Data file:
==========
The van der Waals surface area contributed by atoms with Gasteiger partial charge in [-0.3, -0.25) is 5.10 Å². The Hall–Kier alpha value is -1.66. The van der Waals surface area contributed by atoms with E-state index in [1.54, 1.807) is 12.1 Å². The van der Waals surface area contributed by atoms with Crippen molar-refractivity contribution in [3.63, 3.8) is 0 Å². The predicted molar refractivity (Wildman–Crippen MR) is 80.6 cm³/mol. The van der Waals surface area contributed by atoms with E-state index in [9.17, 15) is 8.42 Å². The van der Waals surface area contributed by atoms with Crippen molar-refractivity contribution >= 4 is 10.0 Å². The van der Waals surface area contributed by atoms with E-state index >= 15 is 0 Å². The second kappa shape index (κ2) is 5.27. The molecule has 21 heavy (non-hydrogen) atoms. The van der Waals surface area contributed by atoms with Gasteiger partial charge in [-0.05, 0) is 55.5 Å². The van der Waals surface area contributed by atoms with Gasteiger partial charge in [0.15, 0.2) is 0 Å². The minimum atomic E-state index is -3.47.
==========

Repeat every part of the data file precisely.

The van der Waals surface area contributed by atoms with Gasteiger partial charge in [-0.3, -0.25) is 5.10 Å². The Hall–Kier alpha value is -1.66. The van der Waals surface area contributed by atoms with E-state index in [1.54, 1.807) is 12.1 Å². The van der Waals surface area contributed by atoms with Crippen molar-refractivity contribution in [3.63, 3.8) is 0 Å². The predicted molar refractivity (Wildman–Crippen MR) is 80.6 cm³/mol. The van der Waals surface area contributed by atoms with E-state index in [9.17, 15) is 8.42 Å². The van der Waals surface area contributed by atoms with Crippen molar-refractivity contribution >= 4 is 10.0 Å². The van der Waals surface area contributed by atoms with E-state index >= 15 is 0 Å². The second kappa shape index (κ2) is 5.27. The molecule has 21 heavy (non-hydrogen) atoms. The van der Waals surface area contributed by atoms with Gasteiger partial charge in [-0.05, 0) is 55.5 Å². The van der Waals surface area contributed by atoms with Gasteiger partial charge in [0.15, 0.2) is 0 Å². The minimum atomic E-state index is -3.47.